Extreme Engineering: Exploring Mars through Augmented Reality

Victor Luo of NASA’s Jet Propulsion Laboratory demonstrates how scientists are using augmented reality to explore the surface of Mars. Watch the presentation here.
—Photo by Timothy Lee Photographers

Even though humans have yet to set foot on Mars, Mars can be virtually brought to scientists on Earth with the help of some creative engineering, says Victor Luo. Luo, deputy lead of the NASA Jet Propulsion Laboratory’s Operations Lab, and his team are applying virtual and augmented reality to space exploration by developing robotics, advanced visualizations, and immersive 3D environments by which earthbound humans can explore places astronauts may not reach for decades or longer.

“Our work is about removing and diminishing the barriers to capability for users of machines, what’s taken away when we’re put in front of a screen,” Luo told a Columbia University audience at an Extreme Engineering talk on Feb. 23.

Luo’s projects have included integrating a vast array of 2D photos of Mars to stitch together a seamless 3D mesh of the planet for humans to explore using Microsoft’s HoloLens headset, which enables interactions in immersive 3D digital imagery. The technology was spun into a public exhibit at the Kennedy Space Center featuring a virtual Buzz Aldrin.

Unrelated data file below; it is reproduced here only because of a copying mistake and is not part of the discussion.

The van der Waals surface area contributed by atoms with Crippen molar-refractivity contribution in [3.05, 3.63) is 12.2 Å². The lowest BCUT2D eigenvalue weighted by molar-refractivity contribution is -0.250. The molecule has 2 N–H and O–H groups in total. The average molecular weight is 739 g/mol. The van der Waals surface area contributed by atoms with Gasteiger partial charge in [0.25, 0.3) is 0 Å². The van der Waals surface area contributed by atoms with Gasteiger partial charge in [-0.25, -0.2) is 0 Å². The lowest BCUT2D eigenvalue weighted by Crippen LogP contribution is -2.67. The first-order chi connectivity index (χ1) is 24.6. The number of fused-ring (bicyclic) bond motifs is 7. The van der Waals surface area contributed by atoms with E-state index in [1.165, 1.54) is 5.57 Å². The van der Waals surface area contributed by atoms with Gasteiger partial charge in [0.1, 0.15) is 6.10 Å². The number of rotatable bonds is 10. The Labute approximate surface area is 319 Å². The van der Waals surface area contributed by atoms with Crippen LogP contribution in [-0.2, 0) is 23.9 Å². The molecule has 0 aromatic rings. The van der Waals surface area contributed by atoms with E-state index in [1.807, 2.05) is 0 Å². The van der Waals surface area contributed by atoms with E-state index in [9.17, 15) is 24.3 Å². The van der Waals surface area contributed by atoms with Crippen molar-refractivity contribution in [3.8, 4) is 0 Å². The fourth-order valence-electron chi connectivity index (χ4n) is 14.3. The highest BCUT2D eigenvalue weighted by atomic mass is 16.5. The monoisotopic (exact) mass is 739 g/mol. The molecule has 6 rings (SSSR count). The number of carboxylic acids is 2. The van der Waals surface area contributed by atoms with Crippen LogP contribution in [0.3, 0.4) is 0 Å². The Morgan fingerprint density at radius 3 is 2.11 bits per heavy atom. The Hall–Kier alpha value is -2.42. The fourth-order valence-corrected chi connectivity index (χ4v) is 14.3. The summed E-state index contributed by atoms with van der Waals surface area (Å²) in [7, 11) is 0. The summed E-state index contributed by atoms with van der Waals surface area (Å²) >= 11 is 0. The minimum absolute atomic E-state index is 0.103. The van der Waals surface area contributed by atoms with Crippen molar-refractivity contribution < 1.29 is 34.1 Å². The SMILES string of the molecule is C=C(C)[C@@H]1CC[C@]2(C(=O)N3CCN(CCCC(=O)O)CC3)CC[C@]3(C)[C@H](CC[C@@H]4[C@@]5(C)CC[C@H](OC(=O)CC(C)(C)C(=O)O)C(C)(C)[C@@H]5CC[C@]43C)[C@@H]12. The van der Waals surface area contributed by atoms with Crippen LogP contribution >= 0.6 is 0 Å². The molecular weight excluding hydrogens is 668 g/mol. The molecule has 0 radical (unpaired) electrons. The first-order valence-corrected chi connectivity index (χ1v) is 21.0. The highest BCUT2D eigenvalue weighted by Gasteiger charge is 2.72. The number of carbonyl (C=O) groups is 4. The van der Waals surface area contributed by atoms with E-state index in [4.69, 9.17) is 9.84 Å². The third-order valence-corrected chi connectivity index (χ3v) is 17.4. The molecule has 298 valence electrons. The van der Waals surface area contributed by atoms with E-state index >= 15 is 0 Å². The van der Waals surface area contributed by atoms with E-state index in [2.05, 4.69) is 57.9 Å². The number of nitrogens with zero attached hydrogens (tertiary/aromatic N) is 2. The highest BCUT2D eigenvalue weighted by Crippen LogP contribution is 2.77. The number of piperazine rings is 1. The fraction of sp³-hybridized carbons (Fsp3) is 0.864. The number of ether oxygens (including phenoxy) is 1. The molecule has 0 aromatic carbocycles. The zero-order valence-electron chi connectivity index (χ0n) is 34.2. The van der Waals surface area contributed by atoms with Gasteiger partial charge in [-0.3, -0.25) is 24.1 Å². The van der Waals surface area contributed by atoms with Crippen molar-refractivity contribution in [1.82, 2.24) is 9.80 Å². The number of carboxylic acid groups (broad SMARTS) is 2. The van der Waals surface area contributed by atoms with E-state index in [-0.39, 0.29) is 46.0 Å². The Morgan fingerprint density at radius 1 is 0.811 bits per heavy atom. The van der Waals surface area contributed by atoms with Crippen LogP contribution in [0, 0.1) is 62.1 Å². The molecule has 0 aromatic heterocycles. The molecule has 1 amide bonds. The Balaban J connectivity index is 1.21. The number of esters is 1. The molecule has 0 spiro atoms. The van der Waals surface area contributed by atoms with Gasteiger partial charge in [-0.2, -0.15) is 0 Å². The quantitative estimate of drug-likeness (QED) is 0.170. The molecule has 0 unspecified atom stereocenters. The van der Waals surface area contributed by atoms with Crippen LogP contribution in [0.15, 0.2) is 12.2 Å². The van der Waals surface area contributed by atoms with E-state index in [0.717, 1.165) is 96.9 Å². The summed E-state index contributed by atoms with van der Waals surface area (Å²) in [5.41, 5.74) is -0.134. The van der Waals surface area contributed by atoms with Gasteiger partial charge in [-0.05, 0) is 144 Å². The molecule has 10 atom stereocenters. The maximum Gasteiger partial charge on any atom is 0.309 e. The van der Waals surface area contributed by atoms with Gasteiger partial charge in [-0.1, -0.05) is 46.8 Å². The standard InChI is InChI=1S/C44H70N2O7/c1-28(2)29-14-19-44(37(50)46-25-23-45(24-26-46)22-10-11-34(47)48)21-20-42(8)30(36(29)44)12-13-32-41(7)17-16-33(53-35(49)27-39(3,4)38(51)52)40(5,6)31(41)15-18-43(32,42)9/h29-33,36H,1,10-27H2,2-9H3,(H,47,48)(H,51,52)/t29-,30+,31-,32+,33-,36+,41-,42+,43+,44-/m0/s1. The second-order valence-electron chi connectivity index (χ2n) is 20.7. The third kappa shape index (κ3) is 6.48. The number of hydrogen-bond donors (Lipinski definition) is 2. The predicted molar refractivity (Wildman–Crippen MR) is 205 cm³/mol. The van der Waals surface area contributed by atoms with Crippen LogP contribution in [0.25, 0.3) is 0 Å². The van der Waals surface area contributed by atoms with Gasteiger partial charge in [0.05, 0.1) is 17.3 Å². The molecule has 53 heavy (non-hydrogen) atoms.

Luo is also developing interactive instruction manuals that are accessible through headsets and show human operators precisely what to do next (the system was used successfully by Captain Scott Kelly aboard the International Space Station), and a system to visualize and manipulate highly complex 3D designs before they are built—“like Tony Stark from Iron Man,” he joked.

Using his phone, Luo visualized the next Mars Rover right on stage, showing how designers can reimagine virtual craft on the spot.

“To explore space, we’ll have to build the most complicated machines ever, and crews will have to be more independent the further they go,” Luo said. “This helps us make better decisions before we make any machinery.”

Luo, whose work has contributed to better controls for video games in addition to advanced NASA equipment, was introduced by former NASA astronaut Mike Massimino, a professor of professional practice in mechanical engineering at Columbia and head of the Extreme Engineering series. The lecture, part of Columbia Engineering Week 2017, was co-hosted by the Columbia Space Initiative.

by Jesse Adams

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